Christensen was also fond of the beauty of slot machines. He published his own book, with a forward by noted historian Richard M. Bueschel. 20240602_143529 (resized).jpg20240602_143529 (resized).jpg Bueschel wrote in the forward that Christensen was more artist than historian, but he clearly appreciated the array of significant slot machines drawn in black-and-white line drawings in the book.

Unfortunately, although Christensen included a drawing of the frontier-setting 1964 Bally "Money Honey" game, his description of the game did not include that the iconic design for the game was created by Jerry K. Kelley. Bueschel credits Kelley, including pictures, with the design of Money Honey in both his own book and article on the Bally roll-out of the slot. Bally company histories also conveniently omit giving Kelley credit for the slot design which transformed the industry and, without the hand pull lever, is basically the design still used today in casinos.

Christensen has a book on his artwork titled "Mad Dog and His Art- Illustrated Book about Dave Christensen." It is now out-of-print and hard to find, but it goes through all of the games for which he did artwork and also referenced his slot and other arcade game work. I'd like to see what was written on the non-pinball games and machines.

Christensen made fine contributions to what I call "Bawdy Pinball." Others have written on that, so I won't include that here.

Finally, Past Times Arcade in Girard, Ohio has banners for many of the pioneers of pinball, and Dave Christensen is honored by this one:20240308_175802 (resized).jpg20240308_175802 (resized).jpg

#157 46 days ago

There is an alleged dark side to Dave Christensen having to do with his political views, but I'm not getting into that. He did good pinball artwork. This is Pinside. Others can explore those areas.

#158 42 days ago

In this Post I want to write down everything JKK told about his thoughts on Pinball-Cabinets and Pinball-Artwork in general...

As noticed above, my main Interest during the Conversations via Telephone in late 1999 and early 2000 was about his own-designed Machines for Williams and Bally.
So surely I forgot or missed a lot of interesting Questions and the only Excuse therefore is that he wanted to publish a Book which already was in Progress regarding all of his Work for the Amusement-Industry, where every Detail would be described exactly.

I avoided, especially during that Telephone-Call, to interrupt him just because I conidered this "unfriendly" or "disregardful". Especially during that Conversation the "Telephone-Quality" wasn't that good too.

Fact is he already was involved in the Industry and had several Contacts way before he had his first sensational Success with the new Slot-Machine-Design which made Bally the #1 in the Slot-Business- a Design which still is up-to-Date right now.

It' s very complicated and maybe it's far too late to find out precisely which Designs were from him in Person, for which other Designs he made some sort of Blueprint or Template or whatever. Sometime he mentioned "I" and sometimes "We" but again, because he talked about his Book several Times, I avoided interrupting him from talking. Eveything he designed should have been described there in that Book.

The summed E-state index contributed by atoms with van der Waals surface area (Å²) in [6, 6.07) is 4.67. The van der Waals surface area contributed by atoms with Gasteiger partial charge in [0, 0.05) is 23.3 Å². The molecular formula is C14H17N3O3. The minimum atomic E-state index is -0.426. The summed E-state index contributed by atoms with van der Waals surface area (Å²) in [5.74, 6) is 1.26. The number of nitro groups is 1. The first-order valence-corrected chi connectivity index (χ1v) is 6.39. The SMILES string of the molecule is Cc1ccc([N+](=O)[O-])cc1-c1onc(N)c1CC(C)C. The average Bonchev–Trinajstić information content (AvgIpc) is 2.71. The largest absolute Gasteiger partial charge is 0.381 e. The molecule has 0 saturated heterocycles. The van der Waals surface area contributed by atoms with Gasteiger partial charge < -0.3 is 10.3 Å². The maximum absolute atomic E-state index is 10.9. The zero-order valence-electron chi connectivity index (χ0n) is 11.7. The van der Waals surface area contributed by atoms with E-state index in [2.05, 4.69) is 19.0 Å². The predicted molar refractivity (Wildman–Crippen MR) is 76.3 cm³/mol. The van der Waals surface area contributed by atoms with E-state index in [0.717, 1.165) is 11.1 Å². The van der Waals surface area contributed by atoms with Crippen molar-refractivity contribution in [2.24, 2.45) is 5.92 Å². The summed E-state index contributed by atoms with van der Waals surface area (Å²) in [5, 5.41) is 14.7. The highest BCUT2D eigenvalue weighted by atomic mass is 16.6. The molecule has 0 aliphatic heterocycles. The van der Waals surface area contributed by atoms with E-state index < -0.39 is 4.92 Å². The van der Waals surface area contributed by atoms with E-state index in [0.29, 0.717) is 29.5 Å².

He loved Pinball already in the early 50ies and liked talking to Pinball-People and Players and, from ca 1956 onwards, when the so-called Space Age began, decided that it's Time for a new Pinball-Cabinet and another Style of Artwork.

In the 2nd Half of the 50ies the Pinball-Industry didn't do that well. Gottlieb and Williams were the only 2 remaining Companies producing Machines on a regular Basis since Bally stopped developing Flipper-Games in 1957. The other Competitors stopped already earlier.

The Problem was that there just wasn't enough Money for developing an all-new contemporary Cabinet, because the Machines had low Production-Numbers and did not make lots of Money. This was for example a Reason to use Metal-Legs from late 1956 on because Metal was cheaper than Wood. JKK already had Contact with the Industry back then.

Another Problem was that there was no significant Difference between a Machine from 1948 to one from 1958 ... only real Fans could tell when a Machine was new, but the average Player couldn't and didn't notice. The Cabinet-Artwork on any Machine looked still like it was done in the 30ies, the Backglasses and Playboards seemed to use always the same Colors, and after all everything got boring and nothing was new. If you stood several Feet beyond the Machines they just looked the same over and over.

He said there was a Point in Time, around 1956-57, when People just got tired of all that Pre-War-Design. There just came a Time when People were sick of that roundly Cars with those 100s of different Lines and Ornaments - it was Time for a completely new Car-Design where the Eye could rest and take a Breath ... the People started to love clear and few, sharp-edged Designs. Same goes for Furniture and Houses. Most People couldn't stand the old Designs any longer and loved simple, clear Designs.

In 1959 the Space-Age seemed to be everywhere, but not in Pinball. So he was the One talking the Pinball-Industry into the Space-Age. It was the only way that all People, and not just the Fans, could see that there was a new Machine. So he defintely was involved in the Development of the new "Metal-Rail"-Aera for Pinball, which, like his Slot-Machine-Design for Bally, is still right on Top even today with just a few Differences.

I got no Idea, see above, if he just gave some Hints or Templates to Others or whatever, but there is no Question that JKK was a driving Force behind the new Pinball-Cabinets from 1960.